Crystal methamphetamine is considered one of the most addictive and dangerous substances available in the world today, pulling people of all ages and socioeconomic strata into its trap. It wasn’t long ago, however, that crystal meth was considered a street drug that was used, for the most part, by young men who lived on the street. As a result, many studies of crystal meth addiction have focused on the needs and issues of young men who are addicted. Women who are addicted to crystal meth do exist, however, and special approaches might be needed in order to reach them and help them to heal.
A History of Methamphetamine
Methamphetamine was created in 1919, according to a report produced by Frontline, when a Japanese chemist was asked to create a wonder drug that could help solders stay awake and alert for long periods of time. Although the drug was widely considered effective at helping solders to stay awake, it seems to have resisted a surge in recreational use until the 1960s and 1970s, when athletes, college students and truck drivers began looking for ways to stay alert. Suddenly, more people were discovering how the drug worked, and they were beginning to take the drug in large numbers.
Methamphetamine is a potent and powerful drug, but in the 1980s, West Coast motorcycle gangs stumbled across a method that could make the drug even more powerful, Frontline reports. These DIY chemists began mixing a form of amphetamine found in cold remedies with other household chemicals in order to create a glassy, sharp-looking drug that was immensely powerful. They named this drug “crystal meth,” and use of the drug began to spread. It was powerful, inexpensive and easy to make. Suddenly, the drug began moving across the west coast, and addiction rates began to rise to epidemic levels as a result.
The National Institute on Drug Abuse (NIDA) reports that meth abuse was considered an epidemic on the West Coast in the early 1990s, but by 2002, the drug had reached across the country and was touching cities on both coasts. It was no longer considered a regional problem, confined to men on the West Coast. The drug was particularly popular in the South and Midwest, the NIDA reports, with officials in Atlanta reporting that meth was the fastest-growing problem there in 2006. It’s important to note, however, that meth never left the West Coast. Each state that was touched by meth stayed affected, with addiction rates still palpable years after the drug was first discovered there.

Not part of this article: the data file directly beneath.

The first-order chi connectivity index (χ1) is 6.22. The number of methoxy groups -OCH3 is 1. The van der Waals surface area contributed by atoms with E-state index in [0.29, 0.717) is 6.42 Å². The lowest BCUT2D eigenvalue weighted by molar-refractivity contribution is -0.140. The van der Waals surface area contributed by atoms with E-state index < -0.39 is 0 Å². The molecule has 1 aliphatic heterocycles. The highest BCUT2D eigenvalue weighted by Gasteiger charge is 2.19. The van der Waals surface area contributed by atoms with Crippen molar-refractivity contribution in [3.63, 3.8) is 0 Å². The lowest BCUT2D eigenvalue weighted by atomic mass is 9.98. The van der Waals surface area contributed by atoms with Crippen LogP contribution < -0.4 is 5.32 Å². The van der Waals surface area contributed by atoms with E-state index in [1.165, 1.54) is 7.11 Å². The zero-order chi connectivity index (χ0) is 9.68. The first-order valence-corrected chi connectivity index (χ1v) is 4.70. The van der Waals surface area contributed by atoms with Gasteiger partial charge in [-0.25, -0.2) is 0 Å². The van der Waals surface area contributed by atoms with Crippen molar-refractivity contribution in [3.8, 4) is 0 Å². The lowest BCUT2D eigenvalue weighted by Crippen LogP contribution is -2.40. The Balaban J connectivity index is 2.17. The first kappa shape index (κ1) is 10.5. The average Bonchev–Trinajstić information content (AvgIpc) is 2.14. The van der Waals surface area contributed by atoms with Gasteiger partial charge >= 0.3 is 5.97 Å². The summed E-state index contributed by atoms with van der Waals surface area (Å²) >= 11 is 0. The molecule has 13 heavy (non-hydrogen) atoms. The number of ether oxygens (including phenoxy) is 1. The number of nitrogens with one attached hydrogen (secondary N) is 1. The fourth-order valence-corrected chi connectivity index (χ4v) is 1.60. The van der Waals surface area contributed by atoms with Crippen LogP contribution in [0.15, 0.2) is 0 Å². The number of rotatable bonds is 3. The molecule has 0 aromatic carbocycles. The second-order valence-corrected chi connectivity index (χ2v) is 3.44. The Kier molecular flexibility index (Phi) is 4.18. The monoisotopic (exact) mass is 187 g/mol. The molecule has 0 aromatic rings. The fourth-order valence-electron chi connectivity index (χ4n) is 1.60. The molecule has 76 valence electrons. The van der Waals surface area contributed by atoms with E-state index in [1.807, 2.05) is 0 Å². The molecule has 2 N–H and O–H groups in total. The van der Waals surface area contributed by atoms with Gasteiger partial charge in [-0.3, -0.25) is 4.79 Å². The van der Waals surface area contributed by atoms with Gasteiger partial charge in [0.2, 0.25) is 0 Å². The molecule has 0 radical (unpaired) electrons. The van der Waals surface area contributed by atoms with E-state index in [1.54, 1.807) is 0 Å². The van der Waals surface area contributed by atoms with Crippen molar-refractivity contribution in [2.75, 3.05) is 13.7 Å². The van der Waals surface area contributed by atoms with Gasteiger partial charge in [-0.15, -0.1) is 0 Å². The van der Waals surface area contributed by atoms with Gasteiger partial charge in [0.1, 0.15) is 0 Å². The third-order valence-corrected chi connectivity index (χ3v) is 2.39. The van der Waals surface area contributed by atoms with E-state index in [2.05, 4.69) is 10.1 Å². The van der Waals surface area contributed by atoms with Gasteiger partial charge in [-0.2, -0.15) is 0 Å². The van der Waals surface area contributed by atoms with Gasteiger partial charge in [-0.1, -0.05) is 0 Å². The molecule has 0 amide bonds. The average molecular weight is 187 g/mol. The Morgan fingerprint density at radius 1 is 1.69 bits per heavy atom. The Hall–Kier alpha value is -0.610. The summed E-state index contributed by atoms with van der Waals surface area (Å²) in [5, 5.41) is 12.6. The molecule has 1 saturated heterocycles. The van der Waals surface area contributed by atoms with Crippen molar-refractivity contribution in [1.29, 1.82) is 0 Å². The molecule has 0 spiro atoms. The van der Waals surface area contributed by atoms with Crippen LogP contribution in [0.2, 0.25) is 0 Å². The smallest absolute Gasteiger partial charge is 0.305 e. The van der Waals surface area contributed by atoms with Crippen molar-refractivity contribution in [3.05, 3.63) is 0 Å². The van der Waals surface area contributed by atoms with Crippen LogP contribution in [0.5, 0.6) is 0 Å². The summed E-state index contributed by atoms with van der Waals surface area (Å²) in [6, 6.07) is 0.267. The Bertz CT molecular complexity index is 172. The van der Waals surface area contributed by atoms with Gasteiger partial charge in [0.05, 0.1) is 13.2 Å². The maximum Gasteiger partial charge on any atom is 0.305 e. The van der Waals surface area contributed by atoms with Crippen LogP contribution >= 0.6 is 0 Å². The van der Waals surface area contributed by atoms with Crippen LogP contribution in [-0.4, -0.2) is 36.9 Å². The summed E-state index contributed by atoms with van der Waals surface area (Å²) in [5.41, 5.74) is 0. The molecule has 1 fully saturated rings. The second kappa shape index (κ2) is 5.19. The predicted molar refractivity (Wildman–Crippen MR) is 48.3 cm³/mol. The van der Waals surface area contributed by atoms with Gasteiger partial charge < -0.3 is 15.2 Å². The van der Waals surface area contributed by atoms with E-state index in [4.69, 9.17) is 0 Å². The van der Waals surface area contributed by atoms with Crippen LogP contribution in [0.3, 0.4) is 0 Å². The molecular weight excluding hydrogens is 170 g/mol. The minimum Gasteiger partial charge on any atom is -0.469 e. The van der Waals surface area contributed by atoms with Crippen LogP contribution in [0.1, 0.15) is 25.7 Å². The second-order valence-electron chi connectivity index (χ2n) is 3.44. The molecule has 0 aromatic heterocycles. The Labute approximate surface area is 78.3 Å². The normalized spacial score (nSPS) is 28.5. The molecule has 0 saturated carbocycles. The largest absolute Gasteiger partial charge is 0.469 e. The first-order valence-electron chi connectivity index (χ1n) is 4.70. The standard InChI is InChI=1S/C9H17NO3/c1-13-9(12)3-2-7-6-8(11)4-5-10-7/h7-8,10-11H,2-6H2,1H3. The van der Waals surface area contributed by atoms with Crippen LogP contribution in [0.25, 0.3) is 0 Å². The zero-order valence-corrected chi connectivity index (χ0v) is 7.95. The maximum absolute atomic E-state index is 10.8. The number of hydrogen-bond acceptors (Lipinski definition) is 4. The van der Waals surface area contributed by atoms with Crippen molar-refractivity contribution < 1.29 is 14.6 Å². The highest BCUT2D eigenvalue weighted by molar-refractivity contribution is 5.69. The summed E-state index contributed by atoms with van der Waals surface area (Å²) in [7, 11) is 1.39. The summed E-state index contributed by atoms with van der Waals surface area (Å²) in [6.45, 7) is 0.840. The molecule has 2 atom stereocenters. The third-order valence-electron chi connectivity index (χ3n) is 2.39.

It’s easy to see why crystal meth would be so popular for people who would like to take drugs. After all, the drug delivers a powerful punch and it is remarkably inexpensive to make. According to an article produced by CBS News, the drug can be produced in a kitchen or a bathroom by mixing up about 15 substances, including:
- Cold pills containing pseudoephedrine
- Paint thinner
- Lithium from batteries
Mixing the drugs is remarkably difficult, and can cause explosions if it’s not done properly, but many people master the technique.
The Gender Issue
Since crystal meth was developed by motorcycle gangs, it’s easy to see why the drug has been linked to men and male culture for so many years. Men make up the overwhelming majority of bike gang participants, and the culture of a typical bike gang isn’t receptive to women. Men who abuse methamphetamine aren’t limited to those who ride motorcycles, however. In fact, meth abuse has moved far beyond this group and touched men from almost all economic groups.
In 2007, researchers attempted to determine the characteristics that made up a “typical” user of specific drugs of abuse. Researchers found, according to an article in the journal Addiction, that meth abusers tended to be, “male, unemployed, reside in the west or south, have an ever-incarcerated father and less likely to be black or Hispanic.” This paints a very specific picture of a methamphetamine addict as someone who is male, of a low economic status, from difficult family circumstances.
Other studies suggest, however, that methamphetamine addicts who are male come from entirely different circumstances. For example, an article in the journal The Lancet suggests that men who have sex with men are using meth at an alarming rate, and they are engaging in dangerous sexual practices as a result. These men are also at risk for injecting the drug, and obtaining secondary infections in that manner.
Since men are more likely to use methamphetamine, and they are more likely to suffer dangerous consequences as a result of that use, it’s no surprise that researchers have conducted so many studies on men who abuse meth. They want to know why men begin taking the drug, and they want to know what methods they can use to keep men from continuing to abuse the drug. It’s a reasonable, and effective, approach by a medical community to a drug of abuse. However, the truth remains that women can, and do, abuse meth and they might benefit from treatment approaches that men may not find effective.
Meth and Women